Of interest




Is noise causing birds stress responses similar to PTSD?

New research gives pause for thought…





Chris Watson interview with Richard Fidler

Chris Watson, British wildlife sound recordist

For those of you who (like myself) missed it when first broadcast a few months ago, here is a link to the delightful interview by Richard Fidler with British field recordist Chris Watson.

Chris is not only a hugely accomplished recordist, but a great story teller and sensitive naturalist, and unlike many interviewers dealing with sound and nature, Richard ‘gets it’.





The forgotten songs of Sydney’s birdsong

forgotten birds

Forgotten Songs commemorates the songs of fifty birds once heard in central Sydney, before they were gradually forced out by European settlement. The calls, which filter down from the canopy of birdcages suspended above Angel Place, change as day shifts to night; the daytime birds’ songs disappearing with the sun, and those of the nocturnal birds, which inhabited the area, sounding into the evening.

This delightful installation was a collaboration between ecologists and sound artists, with the AWSRG’s Fred van Gessel providing the birdsong recordings.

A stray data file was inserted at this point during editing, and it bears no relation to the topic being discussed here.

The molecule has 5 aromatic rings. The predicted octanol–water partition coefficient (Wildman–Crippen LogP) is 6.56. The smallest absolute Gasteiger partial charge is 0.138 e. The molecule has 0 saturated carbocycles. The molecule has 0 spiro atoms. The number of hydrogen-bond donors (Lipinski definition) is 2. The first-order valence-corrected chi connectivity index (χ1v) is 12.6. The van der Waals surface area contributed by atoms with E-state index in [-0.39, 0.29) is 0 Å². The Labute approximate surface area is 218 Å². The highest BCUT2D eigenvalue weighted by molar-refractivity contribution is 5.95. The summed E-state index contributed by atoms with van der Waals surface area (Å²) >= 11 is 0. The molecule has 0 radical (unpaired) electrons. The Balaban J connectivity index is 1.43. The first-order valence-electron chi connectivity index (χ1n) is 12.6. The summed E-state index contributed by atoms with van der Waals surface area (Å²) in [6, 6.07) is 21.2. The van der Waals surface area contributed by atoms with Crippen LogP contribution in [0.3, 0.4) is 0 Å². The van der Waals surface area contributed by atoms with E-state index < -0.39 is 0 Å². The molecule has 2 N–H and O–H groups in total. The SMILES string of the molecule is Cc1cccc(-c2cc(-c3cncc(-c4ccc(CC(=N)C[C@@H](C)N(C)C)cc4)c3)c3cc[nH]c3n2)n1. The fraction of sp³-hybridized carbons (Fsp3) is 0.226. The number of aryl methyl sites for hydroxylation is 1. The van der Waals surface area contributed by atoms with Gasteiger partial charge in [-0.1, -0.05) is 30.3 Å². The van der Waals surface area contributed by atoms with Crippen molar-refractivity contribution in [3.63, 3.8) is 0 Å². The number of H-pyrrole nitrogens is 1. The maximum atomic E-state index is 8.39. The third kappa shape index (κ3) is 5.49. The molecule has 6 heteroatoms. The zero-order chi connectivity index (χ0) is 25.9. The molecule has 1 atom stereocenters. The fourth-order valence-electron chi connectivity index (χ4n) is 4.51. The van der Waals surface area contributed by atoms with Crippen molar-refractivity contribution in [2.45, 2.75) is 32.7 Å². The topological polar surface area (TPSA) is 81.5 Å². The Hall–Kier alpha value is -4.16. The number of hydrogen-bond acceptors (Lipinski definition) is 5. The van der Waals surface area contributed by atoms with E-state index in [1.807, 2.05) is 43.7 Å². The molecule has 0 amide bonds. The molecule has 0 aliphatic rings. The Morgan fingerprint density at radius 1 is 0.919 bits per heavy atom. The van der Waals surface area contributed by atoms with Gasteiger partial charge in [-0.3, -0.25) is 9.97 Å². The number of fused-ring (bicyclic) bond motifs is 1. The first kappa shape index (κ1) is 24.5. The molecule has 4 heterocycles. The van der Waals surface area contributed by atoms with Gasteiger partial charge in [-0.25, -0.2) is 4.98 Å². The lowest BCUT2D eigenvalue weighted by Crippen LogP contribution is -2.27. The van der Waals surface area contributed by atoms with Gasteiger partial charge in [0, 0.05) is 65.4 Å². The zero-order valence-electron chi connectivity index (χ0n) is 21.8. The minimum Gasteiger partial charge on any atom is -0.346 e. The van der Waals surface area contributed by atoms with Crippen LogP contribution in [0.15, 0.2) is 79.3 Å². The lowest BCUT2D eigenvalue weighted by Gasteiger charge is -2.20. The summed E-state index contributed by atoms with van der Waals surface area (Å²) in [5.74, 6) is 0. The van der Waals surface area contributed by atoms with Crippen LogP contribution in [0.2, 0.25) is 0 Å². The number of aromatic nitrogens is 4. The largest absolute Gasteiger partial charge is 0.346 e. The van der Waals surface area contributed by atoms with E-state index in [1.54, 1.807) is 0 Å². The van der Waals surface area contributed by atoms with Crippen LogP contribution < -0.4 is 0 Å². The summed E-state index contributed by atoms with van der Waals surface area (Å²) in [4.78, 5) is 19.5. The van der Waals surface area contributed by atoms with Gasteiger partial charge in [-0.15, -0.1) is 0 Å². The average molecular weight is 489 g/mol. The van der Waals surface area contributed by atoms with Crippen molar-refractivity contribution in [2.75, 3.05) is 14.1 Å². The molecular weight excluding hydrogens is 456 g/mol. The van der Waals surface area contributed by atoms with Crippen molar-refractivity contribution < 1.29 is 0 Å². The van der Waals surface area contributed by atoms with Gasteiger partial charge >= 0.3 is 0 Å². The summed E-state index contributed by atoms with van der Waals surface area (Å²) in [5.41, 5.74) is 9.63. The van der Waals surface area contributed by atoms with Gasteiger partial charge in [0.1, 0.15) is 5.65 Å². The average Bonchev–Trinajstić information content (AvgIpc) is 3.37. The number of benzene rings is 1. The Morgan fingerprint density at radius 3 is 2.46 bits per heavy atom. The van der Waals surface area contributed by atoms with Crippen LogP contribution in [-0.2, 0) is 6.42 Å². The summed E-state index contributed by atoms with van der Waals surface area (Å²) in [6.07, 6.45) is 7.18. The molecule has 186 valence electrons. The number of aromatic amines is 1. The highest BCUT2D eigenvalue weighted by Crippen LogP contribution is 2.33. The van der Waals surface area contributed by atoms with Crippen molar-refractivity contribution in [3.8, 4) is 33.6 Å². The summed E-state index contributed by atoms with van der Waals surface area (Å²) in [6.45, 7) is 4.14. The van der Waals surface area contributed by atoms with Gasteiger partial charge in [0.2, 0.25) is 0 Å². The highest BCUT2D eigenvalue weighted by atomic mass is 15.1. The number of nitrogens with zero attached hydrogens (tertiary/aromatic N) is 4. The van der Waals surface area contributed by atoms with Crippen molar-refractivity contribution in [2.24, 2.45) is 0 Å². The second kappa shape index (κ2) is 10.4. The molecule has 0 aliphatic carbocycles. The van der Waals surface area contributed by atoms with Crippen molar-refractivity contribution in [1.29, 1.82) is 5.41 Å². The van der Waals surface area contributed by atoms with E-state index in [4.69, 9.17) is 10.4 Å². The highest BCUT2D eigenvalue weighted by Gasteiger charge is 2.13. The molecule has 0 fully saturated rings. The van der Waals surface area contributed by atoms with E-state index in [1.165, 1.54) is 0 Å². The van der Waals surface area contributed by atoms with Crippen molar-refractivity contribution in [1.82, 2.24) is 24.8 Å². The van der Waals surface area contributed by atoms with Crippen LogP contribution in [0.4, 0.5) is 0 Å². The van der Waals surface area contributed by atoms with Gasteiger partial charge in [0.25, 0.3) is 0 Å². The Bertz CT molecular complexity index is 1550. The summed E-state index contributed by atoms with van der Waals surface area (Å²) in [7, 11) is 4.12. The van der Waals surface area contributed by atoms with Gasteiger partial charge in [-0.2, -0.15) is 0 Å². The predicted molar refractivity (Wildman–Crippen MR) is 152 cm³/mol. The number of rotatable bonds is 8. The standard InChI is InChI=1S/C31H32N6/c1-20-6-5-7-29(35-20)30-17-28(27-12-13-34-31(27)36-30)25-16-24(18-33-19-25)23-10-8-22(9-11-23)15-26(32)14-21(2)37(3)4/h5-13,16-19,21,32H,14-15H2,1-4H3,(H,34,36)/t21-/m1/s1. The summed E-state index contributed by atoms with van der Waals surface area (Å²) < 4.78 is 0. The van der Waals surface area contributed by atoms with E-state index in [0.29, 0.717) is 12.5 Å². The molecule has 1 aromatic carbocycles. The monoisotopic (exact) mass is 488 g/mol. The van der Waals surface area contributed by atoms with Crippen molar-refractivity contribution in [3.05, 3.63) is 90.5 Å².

This artwork was commissioned in 2009 and has now been retained as a permanent installation.

More info and images




Transforming climate change data into music

Ten years ago, old-school graphs and text-based data were the only way to communicate the growing problem of climate change. But when it comes to inspiring action, a relentless march of charts can disengage many. For Leah Borromeo, co-founder of Climate Symphony, it became clear a different approach was needed.

“Music makes us feel things,” she says. “It affects us physiologically, emotionally. Sound has always acted as a warning for us, we have this ingrained in our limbic system. This is a new way of expressing the climate change issue.”

Full article on wired.co

Climate Symphony